Post category: Garden Pools


Water brings unique qualities to the garden. It has movement and music, and mysterious depths. Its flat surface mirrors the shapes and colours of plants. The sight and sound of water has a soothing effect. A pool dominates the area of garden in which it is located, so it must never be just an afterthought. Very few garden pools are natural; most are excavated.



Garden Pools
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An informal garden pool should have a curving, irregular shape, and must be made to look as natural as possible. The pool should fill a natural low point of the ground, or have slopes made around it. An informal pool is usually made with a flexible pool liner that takes the shape of the hole when it is filled, or a rigid pre-formed pool liner.

Hiding the liner around the edge greatly helps to make the pool look natural. This can be done with stones, overhanging paving, even grass sods. Planting should approach the pool on one or more sides. The open sides can have paving or grass.

A formal pool is of regular shape, rectangular usually, but a circle, square and other geometric shape is possible. A formal pool does not retain a regular shape unless the sides are of hard materials.

Formal pools are usually made of reinforced concrete, sealed with special compounds, or lined below the concrete with synthetic rubber liner. The surrounding edges must be formal too, usually paved. If there are associated areas of lawn, these are usually formal in shape with paved edges.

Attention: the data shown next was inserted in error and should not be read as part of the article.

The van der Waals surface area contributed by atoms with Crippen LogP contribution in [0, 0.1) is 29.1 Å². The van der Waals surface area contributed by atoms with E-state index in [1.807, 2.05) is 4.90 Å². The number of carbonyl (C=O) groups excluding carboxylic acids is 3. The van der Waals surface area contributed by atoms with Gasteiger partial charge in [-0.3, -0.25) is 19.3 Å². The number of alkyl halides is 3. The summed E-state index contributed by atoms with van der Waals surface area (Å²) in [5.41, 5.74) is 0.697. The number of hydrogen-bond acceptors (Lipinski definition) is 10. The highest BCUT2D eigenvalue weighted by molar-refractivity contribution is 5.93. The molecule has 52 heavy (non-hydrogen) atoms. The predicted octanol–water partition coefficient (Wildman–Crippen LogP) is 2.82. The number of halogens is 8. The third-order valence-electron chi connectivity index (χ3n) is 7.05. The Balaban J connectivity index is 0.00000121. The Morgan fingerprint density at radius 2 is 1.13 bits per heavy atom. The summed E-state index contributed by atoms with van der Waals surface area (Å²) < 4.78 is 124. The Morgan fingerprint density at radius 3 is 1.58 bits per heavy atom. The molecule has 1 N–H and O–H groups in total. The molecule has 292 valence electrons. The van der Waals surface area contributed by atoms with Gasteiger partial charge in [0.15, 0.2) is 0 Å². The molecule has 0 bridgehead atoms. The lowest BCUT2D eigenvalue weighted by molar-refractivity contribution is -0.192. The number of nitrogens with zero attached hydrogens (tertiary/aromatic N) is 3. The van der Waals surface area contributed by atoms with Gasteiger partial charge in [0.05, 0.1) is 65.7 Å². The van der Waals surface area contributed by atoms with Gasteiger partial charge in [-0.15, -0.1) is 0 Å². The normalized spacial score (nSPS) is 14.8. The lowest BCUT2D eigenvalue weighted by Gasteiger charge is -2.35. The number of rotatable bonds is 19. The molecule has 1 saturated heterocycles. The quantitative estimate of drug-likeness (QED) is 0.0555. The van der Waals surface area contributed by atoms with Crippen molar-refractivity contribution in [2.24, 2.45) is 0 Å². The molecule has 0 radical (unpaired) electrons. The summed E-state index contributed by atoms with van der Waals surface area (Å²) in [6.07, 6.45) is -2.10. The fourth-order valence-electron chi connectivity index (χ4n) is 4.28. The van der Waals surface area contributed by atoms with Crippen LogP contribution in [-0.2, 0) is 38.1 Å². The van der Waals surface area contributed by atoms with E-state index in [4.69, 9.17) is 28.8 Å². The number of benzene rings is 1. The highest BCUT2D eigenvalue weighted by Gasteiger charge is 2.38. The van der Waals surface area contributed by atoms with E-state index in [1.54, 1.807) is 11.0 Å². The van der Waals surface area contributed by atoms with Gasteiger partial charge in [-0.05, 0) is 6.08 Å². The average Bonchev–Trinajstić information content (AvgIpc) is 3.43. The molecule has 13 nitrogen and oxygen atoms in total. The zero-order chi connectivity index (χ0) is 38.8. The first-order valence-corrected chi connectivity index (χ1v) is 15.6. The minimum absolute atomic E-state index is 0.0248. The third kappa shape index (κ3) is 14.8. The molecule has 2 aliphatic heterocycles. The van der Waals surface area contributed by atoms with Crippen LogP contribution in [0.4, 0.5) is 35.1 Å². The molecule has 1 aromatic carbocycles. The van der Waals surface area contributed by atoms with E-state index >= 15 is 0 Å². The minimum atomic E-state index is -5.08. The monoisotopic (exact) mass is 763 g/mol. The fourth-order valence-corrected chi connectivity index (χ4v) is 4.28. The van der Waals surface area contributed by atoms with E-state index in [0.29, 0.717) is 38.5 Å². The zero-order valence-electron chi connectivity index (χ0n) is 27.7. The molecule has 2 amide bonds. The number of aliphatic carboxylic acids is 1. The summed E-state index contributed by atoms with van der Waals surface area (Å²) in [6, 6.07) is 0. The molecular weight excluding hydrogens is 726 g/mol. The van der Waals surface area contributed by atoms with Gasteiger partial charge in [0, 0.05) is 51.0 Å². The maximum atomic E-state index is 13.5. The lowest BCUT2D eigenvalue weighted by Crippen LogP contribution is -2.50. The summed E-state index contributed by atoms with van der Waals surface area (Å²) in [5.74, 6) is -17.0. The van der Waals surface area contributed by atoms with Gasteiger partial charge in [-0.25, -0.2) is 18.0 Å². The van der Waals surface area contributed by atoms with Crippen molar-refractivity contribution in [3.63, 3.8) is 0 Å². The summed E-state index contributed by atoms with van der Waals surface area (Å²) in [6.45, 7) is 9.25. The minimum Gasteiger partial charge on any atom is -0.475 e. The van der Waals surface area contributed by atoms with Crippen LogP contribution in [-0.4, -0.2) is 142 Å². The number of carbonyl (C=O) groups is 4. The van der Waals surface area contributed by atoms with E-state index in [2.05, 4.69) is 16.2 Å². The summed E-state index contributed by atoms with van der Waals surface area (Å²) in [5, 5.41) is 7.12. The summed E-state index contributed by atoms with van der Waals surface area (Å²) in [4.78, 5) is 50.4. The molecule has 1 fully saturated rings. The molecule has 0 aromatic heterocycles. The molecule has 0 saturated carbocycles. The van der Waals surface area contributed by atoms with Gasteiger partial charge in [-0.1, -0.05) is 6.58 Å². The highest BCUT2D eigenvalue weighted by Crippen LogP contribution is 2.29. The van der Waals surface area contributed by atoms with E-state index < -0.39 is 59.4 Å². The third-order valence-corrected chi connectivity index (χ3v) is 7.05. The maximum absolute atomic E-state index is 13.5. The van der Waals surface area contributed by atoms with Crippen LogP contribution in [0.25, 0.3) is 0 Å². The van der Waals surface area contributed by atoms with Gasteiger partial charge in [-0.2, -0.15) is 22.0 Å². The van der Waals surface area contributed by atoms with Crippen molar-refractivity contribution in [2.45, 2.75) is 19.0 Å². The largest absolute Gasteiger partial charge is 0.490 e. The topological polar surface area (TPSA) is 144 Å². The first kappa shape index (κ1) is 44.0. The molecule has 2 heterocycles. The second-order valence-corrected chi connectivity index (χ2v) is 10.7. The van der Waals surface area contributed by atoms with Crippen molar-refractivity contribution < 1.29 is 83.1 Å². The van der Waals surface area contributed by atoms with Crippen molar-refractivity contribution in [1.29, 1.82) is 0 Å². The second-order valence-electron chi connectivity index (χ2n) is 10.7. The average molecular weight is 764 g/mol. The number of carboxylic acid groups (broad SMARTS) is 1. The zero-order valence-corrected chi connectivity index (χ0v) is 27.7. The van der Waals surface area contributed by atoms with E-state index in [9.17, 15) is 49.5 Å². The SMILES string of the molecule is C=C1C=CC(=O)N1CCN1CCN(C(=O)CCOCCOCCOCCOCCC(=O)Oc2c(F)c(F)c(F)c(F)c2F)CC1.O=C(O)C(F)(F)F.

Cascades and fountains


In contrast to the calm silent water of a pool, a cascade or fountain has trickling, tinkling, tumbling, or splashy sound, depending on the volume of moving water. Water tumbling over a series of ledges in a cascade can be appropriately linked with an informal pool. The height of cascade should be no more than about one-third of the width of the pool at the point where it enters.



Garden Pools
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Fountains shoot water into the air, creating shapes as well as sound. Although often used with informal pools, they are most appropriate to a formal pool, itself an artificial shape. In the right setting, usually as a centrepiece, a fountain is a very effective garden feature.


Bog garden


An area of wet soil, naturally flooded on occasion, can be turned into a bog garden, or it can be deliberately flooded to grow bog plants. The term ‘bog’ has nothing to do with peat; a ‘marsh garden’ might be a more accurate phrase. A naturally marshy spot fed by a small stream, or by springs, is ideal.

Alternatively, the soil of a low-lying area, perhaps bordering a garden pool, can be dug out to a depth of about 30 centimetres and lined with a good quality pond liner. The soil is replaced and a permanent water supply laid on. If there is a pool, an overflow might be set up. Otherwise a length of plastic pipe, drilled to leak evenly, might be laid just beneath the soil surface.

A bog garden area can prove difficult to maintain because weeds are very vigorous when well watered. It is best to start with clean ground and put in lots of bog plants to quickly cover the soil. If the area is large, provide access in the form of a wooden walkway, or stepping stones across which planks can be laid to facilitate weeding.